What I’m trying to do is connect our members with the growers in their towns and communities. And BJ’s is just the vehicle to connect the two of them.

 10:39 a.m. Karst: Was it difficult finding growers you could work with, who wanted to be a part of the Farm to Club program? Did it take some time for them to understand what you were trying to accomplish?

 10:39 a.m. Johnson: When we first went out there were a few growers who might have wanted to just keep it local and didn’t want a big company like ours coming in. But I'll tell you a quick story about Long Plain Farms in Whately, Mass. We are already his biggest customer.  He and his brother are third-generation farmers. They couldn’t be thankful enough for us. I can support him so well with our volume that he is absolutely thrilled with it.

The whole point of this program, what I put in place, is that we need to help out these local farmers. Farming is such a tough, tough, tough industry that anytime we can come in and help these farmers out in each one of our states, I think we should do it.

 10:41 a.m. Karst: Is all the “Farm to Club” produce packaged, or do you have some in bulk?

 10:42 a.m. Johnson: We sell no bulk produce at BJ’s. Everything is in a package, a clamshell or a bag. What I do is have most of my farmers package their produce right at the farm for me. We have Farm to Club packaging, we have a Farm to Club bins. So it’s very easily recognized for our members to pick it up.

We put in a high-traffic area, we put it all by itself. It is usually like a walk around display, like a two-table display, maybe a four-table display depending on the size of the club. It is very easy to recognize when the members go in to the club.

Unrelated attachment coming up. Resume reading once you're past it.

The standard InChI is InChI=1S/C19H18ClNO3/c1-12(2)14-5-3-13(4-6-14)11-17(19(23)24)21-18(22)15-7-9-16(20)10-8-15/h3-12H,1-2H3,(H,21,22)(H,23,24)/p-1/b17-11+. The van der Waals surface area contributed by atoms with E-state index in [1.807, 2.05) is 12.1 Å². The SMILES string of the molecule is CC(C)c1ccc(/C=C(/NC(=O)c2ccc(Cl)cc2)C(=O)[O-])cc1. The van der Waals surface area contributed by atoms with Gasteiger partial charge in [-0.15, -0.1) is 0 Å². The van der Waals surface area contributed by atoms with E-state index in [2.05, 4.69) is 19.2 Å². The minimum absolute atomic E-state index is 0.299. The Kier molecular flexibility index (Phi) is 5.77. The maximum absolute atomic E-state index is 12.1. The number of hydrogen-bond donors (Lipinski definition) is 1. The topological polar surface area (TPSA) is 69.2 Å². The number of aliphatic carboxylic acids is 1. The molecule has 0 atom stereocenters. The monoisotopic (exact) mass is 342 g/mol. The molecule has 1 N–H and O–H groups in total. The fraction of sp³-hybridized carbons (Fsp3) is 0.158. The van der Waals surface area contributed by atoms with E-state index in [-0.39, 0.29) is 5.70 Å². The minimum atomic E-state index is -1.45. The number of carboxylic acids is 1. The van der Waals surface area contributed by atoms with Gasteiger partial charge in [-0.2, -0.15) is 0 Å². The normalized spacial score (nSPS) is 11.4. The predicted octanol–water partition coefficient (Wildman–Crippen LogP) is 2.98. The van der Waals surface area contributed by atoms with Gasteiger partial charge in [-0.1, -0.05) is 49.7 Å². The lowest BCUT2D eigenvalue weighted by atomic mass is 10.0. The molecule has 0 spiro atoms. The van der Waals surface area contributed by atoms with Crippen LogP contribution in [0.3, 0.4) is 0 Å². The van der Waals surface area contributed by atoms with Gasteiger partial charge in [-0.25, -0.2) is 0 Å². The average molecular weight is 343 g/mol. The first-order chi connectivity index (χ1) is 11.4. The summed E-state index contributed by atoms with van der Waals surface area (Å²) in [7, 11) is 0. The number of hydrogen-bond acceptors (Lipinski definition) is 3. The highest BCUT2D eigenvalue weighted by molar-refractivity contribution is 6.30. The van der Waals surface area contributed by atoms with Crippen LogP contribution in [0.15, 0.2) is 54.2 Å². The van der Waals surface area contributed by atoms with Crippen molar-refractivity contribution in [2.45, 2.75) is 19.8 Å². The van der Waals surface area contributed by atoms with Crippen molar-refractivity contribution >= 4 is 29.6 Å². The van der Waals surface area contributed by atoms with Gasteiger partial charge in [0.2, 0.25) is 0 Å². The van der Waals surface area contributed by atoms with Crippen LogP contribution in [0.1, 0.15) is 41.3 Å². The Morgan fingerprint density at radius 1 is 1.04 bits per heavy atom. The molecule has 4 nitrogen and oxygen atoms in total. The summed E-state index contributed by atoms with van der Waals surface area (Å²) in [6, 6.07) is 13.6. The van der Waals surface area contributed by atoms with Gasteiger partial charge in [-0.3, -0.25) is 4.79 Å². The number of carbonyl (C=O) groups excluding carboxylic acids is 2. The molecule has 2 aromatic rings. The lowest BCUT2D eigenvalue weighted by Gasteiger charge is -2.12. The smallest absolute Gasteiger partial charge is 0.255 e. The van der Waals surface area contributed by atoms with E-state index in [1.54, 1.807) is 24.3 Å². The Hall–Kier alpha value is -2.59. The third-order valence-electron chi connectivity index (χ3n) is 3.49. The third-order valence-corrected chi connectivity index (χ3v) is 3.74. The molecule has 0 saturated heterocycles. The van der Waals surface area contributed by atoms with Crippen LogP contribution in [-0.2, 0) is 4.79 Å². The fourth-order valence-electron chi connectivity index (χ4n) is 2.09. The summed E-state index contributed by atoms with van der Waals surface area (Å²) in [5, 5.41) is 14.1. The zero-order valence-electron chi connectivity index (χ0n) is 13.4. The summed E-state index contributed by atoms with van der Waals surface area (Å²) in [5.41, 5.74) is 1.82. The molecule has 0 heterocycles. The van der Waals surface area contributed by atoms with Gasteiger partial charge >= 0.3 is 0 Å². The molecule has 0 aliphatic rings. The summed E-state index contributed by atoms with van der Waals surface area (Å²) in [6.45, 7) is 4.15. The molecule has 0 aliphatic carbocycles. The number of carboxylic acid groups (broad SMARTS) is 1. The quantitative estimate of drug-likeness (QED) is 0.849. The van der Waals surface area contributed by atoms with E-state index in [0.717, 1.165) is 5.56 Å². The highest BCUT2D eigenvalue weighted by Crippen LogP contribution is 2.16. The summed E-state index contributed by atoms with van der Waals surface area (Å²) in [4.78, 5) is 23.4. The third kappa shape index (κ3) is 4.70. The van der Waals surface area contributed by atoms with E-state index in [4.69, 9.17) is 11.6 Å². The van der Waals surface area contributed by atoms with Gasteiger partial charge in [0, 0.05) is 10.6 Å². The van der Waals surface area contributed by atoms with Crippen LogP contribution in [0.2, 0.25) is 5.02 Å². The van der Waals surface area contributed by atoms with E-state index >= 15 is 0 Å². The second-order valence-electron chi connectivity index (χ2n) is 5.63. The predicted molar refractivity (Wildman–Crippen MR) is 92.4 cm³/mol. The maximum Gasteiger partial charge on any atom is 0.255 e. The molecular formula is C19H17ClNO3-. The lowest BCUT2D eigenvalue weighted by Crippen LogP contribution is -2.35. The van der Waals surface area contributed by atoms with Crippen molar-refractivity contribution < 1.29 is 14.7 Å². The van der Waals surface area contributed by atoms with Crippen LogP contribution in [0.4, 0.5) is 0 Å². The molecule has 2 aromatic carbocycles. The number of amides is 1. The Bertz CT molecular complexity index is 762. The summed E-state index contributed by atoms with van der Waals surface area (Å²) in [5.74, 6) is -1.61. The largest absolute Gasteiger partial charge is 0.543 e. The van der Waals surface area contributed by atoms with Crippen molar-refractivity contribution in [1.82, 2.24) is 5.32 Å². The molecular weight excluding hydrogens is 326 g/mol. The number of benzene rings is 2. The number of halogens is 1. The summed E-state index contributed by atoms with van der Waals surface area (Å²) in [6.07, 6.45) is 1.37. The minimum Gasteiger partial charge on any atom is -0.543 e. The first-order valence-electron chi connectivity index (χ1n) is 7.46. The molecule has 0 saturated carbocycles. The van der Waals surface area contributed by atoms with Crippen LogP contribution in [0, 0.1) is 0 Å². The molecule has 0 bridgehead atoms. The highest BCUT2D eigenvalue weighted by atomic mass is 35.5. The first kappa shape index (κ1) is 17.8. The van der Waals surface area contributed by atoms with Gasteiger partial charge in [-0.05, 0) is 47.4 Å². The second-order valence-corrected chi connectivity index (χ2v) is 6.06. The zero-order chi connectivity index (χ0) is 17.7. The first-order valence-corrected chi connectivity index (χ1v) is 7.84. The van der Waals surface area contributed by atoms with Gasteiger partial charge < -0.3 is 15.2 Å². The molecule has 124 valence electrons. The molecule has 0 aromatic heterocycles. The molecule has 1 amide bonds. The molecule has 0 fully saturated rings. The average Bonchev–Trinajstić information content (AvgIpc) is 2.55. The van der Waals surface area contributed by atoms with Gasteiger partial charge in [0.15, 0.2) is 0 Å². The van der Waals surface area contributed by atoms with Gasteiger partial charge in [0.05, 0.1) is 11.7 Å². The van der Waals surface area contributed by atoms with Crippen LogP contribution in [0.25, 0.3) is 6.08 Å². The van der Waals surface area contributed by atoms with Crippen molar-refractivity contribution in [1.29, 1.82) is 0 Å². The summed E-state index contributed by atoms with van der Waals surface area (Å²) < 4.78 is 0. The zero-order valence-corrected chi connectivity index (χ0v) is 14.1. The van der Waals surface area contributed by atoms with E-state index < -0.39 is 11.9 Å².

10:43 a.m. Karst: What are your expectations on how big the program can be? Do you think this program will have staying power and be a part of your future?

 10:44 a.m. Johnson: As far as the size of this program, our boss tells us you never build a program on stilts. You always have to build a program that is sustainable. We have already expanded from nine states to 15 states within a year. I’ve already expanded the program to bring in three or four more items this year versus last year. We can’t do it on every item in the produce department, but we can do it on all the summer-related items, like tomatoes, corn, peppers, cucumbers — all the number one summer items for vegetables.

As far as the way I look at this program, this program will be part of standard operating procedure for the produce department for years to come.